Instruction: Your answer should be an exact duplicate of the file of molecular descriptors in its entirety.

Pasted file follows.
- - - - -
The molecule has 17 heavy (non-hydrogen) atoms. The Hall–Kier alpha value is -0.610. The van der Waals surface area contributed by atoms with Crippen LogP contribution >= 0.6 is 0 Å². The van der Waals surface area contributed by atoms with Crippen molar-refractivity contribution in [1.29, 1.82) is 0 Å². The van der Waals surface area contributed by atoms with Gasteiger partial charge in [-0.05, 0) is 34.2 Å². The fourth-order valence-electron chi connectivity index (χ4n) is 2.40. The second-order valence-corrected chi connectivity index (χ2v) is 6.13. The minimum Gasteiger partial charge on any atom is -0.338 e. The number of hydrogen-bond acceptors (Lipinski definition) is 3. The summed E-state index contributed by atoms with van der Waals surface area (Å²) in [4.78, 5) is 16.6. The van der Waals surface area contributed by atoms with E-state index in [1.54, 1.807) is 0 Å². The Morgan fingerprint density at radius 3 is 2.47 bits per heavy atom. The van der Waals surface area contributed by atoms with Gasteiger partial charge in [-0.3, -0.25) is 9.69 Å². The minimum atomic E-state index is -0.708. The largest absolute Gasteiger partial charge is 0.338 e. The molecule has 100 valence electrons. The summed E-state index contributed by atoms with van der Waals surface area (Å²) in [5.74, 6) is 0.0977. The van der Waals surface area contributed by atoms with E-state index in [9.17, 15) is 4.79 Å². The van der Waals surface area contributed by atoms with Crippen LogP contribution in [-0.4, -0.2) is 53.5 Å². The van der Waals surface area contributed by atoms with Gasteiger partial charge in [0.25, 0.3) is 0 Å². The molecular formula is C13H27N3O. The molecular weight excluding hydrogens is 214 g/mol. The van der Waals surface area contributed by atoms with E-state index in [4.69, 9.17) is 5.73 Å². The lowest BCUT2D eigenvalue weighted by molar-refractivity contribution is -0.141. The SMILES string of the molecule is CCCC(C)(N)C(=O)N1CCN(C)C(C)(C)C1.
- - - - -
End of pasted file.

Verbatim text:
The molecule has 17 heavy (non-hydrogen) atoms. The Hall–Kier alpha value is -0.610. The van der Waals surface area contributed by atoms with Crippen LogP contribution >= 0.6 is 0 Å². The van der Waals surface area contributed by atoms with Crippen molar-refractivity contribution in [1.29, 1.82) is 0 Å². The van der Waals surface area contributed by atoms with Gasteiger partial charge in [-0.05, 0) is 34.2 Å². The fourth-order valence-electron chi connectivity index (χ4n) is 2.40. The second-order valence-corrected chi connectivity index (χ2v) is 6.13. The minimum Gasteiger partial charge on any atom is -0.338 e. The number of hydrogen-bond acceptors (Lipinski definition) is 3. The summed E-state index contributed by atoms with van der Waals surface area (Å²) in [4.78, 5) is 16.6. The van der Waals surface area contributed by atoms with E-state index in [1.54, 1.807) is 0 Å². The Morgan fingerprint density at radius 3 is 2.47 bits per heavy atom. The van der Waals surface area contributed by atoms with Gasteiger partial charge in [-0.3, -0.25) is 9.69 Å². The minimum atomic E-state index is -0.708. The largest absolute Gasteiger partial charge is 0.338 e. The molecule has 100 valence electrons. The summed E-state index contributed by atoms with van der Waals surface area (Å²) in [5.74, 6) is 0.0977. The van der Waals surface area contributed by atoms with E-state index in [9.17, 15) is 4.79 Å². The van der Waals surface area contributed by atoms with Crippen LogP contribution in [-0.4, -0.2) is 53.5 Å². The van der Waals surface area contributed by atoms with Gasteiger partial charge in [0.25, 0.3) is 0 Å². The molecular formula is C13H27N3O. The molecular weight excluding hydrogens is 214 g/mol. The van der Waals surface area contributed by atoms with E-state index in [4.69, 9.17) is 5.73 Å². The lowest BCUT2D eigenvalue weighted by molar-refractivity contribution is -0.141. The SMILES string of the molecule is CCCC(C)(N)C(=O)N1CCN(C)C(C)(C)C1.